Overall, I believe Crown Castle has relatively sizeable negative exposure to inflation and its knock-on effects. While it can roll leases to keep up with inflation, labor, energy, and financing costs may rise faster than the CPI. Additionally, in light of the growing economic strain, Crown Castle’s ability to raise leasing costs (at a necessary pace) may be limited, particularly if large carriers like AT&T continue to face earnings losses.

Crown Castle Cannot Grow Indefinitely

Crown Castle is among the few REITs that have managed considerable EPS growth. Most REITs cannot grow their earnings per share as rapidly and must usually sell shares to finance growth, resulting in little benefits for investors. Of course, instead of selling shares, Crown Castle has used debt financing to expand its EPS, increasing its downside risk in the event of an industry slowdown.

Many analysts and investors assume Crown Castle will continue along its growth trajectory without significant risk. The company benefits from being in an oligopoly and has an immense US market share. Crown Castle is investing heavily in small data towers in dense urban areas and believes that this will drive its growth in the future as 5G becomes more common. In my view, the profitability of these investments may be weakened by the fact that record numbers of people are leaving dense urban areas due to rising living costs and crime. Urban emigration is heavily skewed toward higher-income earners, further limiting market size in dense zones.

Broadly speaking, it is also unclear whether data demand will continue to grow at its historical pace. The median American spends around 5 to 6 hours per day on their phone, causing US data consumption and wireless revenue per user to be far higher in the US than in Europe and the UK. A major factor benefiting cell tower demand growth has been the rise in phone usage over the past decade. At this point, I believe it is unlikely people will spend more time on their phones than they already do, particularly as more work from home. New 5G smartphones are also not seeing high sales as consumer demand is weak amid high prices and a weakening economic environment.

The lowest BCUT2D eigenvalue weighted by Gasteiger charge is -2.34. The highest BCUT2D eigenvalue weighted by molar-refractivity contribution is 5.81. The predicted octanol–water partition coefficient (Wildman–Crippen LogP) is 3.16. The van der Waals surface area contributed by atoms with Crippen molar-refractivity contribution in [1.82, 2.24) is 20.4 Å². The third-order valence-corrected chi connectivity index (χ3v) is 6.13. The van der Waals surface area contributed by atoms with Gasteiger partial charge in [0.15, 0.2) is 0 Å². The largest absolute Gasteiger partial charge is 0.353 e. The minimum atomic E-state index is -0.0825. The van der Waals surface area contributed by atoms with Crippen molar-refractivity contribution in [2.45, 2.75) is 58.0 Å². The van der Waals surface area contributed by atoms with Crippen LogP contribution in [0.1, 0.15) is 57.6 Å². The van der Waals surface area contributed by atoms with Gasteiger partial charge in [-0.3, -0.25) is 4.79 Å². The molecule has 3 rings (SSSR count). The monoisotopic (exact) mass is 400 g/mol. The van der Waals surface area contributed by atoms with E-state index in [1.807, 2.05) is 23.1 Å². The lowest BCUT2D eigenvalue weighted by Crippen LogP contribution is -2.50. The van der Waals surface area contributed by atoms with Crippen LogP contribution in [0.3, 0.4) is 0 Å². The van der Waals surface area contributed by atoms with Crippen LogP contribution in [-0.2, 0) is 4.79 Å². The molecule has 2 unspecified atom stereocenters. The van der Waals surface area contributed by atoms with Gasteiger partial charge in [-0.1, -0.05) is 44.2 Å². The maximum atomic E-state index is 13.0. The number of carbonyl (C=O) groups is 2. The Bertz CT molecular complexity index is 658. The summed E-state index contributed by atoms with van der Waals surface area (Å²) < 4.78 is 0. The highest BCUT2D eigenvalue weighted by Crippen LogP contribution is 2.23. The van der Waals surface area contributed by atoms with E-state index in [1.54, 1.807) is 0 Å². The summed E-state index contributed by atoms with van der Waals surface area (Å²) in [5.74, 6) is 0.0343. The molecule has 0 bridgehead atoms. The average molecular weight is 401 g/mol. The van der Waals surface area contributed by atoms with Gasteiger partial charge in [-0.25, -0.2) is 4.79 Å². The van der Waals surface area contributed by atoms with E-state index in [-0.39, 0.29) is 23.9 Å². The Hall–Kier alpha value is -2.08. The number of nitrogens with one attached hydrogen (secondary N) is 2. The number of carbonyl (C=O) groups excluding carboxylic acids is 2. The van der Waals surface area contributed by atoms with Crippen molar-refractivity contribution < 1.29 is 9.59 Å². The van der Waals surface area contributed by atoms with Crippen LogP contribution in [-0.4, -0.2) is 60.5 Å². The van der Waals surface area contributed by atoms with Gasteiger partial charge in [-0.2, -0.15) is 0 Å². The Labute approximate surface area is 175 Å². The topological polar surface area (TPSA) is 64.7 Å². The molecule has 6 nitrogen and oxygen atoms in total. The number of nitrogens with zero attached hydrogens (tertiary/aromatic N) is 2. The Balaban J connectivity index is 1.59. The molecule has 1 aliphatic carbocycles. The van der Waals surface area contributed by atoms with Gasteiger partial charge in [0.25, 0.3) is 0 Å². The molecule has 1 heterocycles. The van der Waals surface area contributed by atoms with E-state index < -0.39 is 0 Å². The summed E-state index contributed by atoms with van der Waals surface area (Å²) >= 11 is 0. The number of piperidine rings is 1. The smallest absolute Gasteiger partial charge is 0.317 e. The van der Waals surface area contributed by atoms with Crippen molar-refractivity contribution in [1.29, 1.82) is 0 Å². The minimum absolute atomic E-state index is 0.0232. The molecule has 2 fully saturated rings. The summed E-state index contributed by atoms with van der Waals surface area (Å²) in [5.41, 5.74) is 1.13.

Overall, I believe it is unwise for investors to extrapolate historical trends endlessly without regarding shifting dynamics. Most technologies experience rapid growth, followed by plateaus and occasionally reversals. I believe falling US labor productivity (and stress-related health issues) is potentially attributable to immense daily smartphone usage. Accordingly, I believe an argument could be made to support a decline in US smartphone data use over the coming years, particularly if economic conditions continue to strain discretionary spending capacity. While this may not negatively impact Crown Castle’s income directly, it may cause its leasing rates to rise below the inflation rate for a prolonged period. Further, it adds to the long list of factors limiting Crown Castle’s organic growth potential.

The Bottom Line

Overall, I am generally bearish on CCI and believe it will continue to decline in value. The stock is cheaper than last year, but economic conditions have worsened dramatically, limiting its immediate growth and EPS potential. The most important factor weighing on Crown Castle is the rise in interest rates which lower substantially the cash-flow potential of any new investments. On top of that, high-interest rates increase the risk associated with its high debt leverage. This factor could change if inflation slows and interest rates reverse, but I tend to believe inflation will remain near double-digit levels due to energy market dynamics.

I would not short CCI at this point as it does not appear highly overvalued. However, its “P/FFO” valuation is around 25% above the industry median. Its relatively large valuation premium is attributable to its long-term EPS growth outlook. While this outlook has shifted lower over the past year, I personally doubt it will achieve above-CPI EPS growth over the next decade. Critical reasons for my stagnant EPS outlook include high financing costs, potential increases in overhead costs, and a possible long-term plateau or decline in US cellular data usage. The latter may have the most considerable long-term negative impact on the company but is the least definite as there is still little concrete data that indicates Americans are feeling too inundated with smartphone technology – but there is soft data indicating it. Still, with this view in mind, I would not buy CCI at a high valuation premium and would be more neutral if the stock had an industry-median “P/FFO” of 13.6X, equating to a share price of ~$104.